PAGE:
Nothing can come close to describing how I love these woods. I won't even try. I can say this much, it makes me cry, makes me vibrate, thinking of them, and I did not want to leave. All the rest of the trip we would revisit a conversation that began here, about coming back, with some friends, and staying for a few days, at least. We planned every bit. I did try to make reservations, for this trip, to camp here, which would have been a colossal pain. Every site was booked. The pain would have been totally worth it.
Another hotel. Another win! We made it to Eureka. And we left 100 degree weather for deep fog, and temperatures in the 50s! For all of my love of the woods, and the river, and the majesty of nature... I cannot deny that what awaited us at the next hotel was sheer delight. I had no idea we were in for such a low-key yet totally amusing and relaxing experience at this stop. We came prepared for the possibility that maybe we might swim, and I am so glad we dared ourselves to just go check it out. There were tiki torches brightening the sunset sky, Hawaiian slack key was playing, and families were unwinding at the pool, hot tub, and many tables. There was ping pong, and enough space for everyone to spread out and feel at ease. We didn't even mind the bracing walk back to our room, after the long swim. We ate apples, cheese, and crackers from home, for dinner, and slept soundly.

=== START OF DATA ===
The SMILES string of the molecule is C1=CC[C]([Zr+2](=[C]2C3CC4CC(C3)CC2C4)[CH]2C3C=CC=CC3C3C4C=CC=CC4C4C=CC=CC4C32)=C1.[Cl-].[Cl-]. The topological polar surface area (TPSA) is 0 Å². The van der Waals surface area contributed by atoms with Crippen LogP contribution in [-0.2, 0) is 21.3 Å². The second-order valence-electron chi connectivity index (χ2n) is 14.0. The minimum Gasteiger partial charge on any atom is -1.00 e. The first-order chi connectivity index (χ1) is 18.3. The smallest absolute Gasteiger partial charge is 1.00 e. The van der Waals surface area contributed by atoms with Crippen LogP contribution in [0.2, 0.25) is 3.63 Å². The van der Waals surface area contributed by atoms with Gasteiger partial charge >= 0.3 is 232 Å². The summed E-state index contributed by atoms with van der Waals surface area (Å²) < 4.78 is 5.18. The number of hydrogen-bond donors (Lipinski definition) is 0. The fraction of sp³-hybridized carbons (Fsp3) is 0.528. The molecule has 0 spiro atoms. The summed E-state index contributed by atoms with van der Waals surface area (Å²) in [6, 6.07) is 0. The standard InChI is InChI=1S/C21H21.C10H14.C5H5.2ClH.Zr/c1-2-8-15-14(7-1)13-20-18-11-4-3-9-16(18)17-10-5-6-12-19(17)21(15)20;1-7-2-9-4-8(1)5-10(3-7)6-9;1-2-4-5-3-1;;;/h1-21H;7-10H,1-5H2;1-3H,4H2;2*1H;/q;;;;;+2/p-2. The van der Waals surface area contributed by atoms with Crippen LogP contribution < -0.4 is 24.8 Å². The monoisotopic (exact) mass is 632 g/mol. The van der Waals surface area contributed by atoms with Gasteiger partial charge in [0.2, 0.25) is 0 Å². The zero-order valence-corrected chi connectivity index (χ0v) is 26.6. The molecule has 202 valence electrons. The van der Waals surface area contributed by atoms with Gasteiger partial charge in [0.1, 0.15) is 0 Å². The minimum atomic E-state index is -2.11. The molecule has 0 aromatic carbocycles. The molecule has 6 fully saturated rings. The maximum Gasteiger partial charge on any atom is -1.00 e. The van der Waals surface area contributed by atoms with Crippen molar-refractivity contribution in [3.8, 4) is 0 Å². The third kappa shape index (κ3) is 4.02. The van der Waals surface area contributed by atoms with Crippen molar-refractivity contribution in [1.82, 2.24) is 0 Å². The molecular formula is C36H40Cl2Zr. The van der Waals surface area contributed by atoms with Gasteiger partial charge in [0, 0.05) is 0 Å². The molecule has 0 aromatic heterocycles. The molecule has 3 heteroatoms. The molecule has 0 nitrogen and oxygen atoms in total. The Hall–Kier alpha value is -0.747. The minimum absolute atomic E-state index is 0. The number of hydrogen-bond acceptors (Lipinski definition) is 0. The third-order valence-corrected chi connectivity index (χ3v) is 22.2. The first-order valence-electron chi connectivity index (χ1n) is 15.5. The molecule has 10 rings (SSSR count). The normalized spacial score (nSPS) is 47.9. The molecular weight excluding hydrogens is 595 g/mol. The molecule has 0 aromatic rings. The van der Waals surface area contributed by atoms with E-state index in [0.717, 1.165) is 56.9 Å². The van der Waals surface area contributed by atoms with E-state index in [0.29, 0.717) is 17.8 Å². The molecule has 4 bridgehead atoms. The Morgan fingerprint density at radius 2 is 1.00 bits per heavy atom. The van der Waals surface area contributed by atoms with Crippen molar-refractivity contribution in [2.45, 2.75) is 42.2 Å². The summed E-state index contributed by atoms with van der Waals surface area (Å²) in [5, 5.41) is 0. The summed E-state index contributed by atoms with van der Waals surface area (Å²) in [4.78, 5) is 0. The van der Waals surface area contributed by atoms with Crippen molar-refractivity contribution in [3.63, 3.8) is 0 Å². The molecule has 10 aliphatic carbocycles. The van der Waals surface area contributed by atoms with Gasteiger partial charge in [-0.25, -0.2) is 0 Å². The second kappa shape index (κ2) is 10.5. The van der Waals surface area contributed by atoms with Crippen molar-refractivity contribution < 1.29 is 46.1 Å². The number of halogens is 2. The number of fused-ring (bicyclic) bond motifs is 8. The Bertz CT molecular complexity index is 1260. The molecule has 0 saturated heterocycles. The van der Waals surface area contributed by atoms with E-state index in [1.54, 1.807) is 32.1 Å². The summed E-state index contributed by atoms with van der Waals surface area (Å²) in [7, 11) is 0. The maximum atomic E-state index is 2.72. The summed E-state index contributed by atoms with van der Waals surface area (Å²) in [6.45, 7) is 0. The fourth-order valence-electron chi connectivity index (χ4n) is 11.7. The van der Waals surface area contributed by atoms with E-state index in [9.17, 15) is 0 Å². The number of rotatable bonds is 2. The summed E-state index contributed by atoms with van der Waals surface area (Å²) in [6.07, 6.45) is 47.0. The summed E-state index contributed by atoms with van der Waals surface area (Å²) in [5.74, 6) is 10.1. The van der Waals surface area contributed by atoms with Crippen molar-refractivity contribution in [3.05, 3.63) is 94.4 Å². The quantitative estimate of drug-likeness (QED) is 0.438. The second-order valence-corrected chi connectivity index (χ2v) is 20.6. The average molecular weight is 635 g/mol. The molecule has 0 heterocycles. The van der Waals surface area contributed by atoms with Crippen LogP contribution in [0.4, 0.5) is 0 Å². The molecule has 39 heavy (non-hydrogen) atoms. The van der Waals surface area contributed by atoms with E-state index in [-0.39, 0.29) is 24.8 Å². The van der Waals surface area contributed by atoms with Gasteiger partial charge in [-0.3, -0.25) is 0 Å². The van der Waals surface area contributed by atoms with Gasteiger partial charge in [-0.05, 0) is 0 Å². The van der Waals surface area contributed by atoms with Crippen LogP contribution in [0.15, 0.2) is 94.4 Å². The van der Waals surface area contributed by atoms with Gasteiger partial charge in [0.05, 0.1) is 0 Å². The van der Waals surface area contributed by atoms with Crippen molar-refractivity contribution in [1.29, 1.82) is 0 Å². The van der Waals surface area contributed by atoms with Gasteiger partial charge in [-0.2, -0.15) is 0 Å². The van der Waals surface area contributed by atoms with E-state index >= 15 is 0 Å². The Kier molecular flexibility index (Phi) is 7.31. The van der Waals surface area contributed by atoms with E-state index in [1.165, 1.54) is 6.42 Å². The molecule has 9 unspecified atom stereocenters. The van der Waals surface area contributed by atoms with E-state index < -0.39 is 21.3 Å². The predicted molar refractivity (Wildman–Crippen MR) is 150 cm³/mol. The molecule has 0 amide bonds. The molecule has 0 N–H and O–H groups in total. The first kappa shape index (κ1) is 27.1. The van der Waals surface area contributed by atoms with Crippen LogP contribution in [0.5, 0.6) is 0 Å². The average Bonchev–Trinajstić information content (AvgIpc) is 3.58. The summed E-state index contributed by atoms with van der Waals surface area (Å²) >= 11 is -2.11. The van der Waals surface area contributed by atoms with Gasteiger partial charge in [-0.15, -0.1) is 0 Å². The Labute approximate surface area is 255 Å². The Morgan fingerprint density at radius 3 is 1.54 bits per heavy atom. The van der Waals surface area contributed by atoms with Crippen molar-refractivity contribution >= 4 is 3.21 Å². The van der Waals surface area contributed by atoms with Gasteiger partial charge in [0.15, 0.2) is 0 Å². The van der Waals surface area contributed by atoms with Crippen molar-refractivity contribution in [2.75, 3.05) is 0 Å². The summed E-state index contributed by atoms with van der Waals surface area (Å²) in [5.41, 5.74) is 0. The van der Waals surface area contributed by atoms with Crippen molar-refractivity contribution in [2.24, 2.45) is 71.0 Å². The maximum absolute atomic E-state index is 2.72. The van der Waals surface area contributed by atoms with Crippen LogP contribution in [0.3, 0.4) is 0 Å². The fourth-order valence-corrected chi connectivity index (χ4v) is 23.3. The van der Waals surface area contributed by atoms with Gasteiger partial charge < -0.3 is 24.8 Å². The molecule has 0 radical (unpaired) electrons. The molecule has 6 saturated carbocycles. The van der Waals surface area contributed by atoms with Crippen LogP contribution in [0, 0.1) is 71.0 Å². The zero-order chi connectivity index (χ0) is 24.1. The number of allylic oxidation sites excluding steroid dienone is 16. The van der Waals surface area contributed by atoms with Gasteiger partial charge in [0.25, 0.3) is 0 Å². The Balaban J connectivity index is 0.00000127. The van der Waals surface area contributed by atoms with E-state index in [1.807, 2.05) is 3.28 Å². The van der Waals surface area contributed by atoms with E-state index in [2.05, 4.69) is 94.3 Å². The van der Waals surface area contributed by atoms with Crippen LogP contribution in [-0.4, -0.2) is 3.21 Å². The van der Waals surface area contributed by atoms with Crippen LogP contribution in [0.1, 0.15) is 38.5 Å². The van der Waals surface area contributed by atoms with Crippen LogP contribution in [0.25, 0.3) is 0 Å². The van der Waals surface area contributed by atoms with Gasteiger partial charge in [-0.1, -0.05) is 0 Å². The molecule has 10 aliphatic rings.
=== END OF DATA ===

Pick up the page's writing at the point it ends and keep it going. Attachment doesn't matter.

Friday, July 23, 2021

Castles, Zebras, & Nepenthes

We were staying on schedule, mostly. The traffic through Los Angeles, and up to Santa Barbara threw off the master plan, but one thing I am good at is amending the master plan. We kept our visits to San Luis Obispo, and Cambria, short and sweet, fulfilling the goblet quest, filling up the gas tank, grabbing veggie wraps at Trader Joes, and popping into Spellbound. Ahead: San Simeon, Limekiln, cold drinks at Nepenthes, then sweet dreams in Monterey. Of course it's the stuff that happens off of the agenda that makes a road trip an adventure.

We stopped to see elephant seals. We were in luck for views... of the coast, the seals, shore birds, even Hearst's Castle was visible. My photograph, testing the limits of the iPhone zoom, looks like a watercolor painting, which I love. The unexpected sight? The legendary zebras! These are the descendants of the original zebras in William Randolph Hearst's zoo at La Cuesta Encantada. I've never seen them before! Actually, we spent the entire stop squinting our eyes, zooming in with the phone, and debating... are they? Zebras? Donkeys? Finally, I decided their posture was too proud, too elegant for donkeys, and it made a better story to say, "We saw the famous Zebras at San Simeon!" Then we drove away, and half a mile up the road William declared with a knowing smile in his voice, "Oh, yeah. It's for certain. They are zebras!" I kept my eyes on the highway, but William and Maria described the clear as day zebras grazing in plain sight.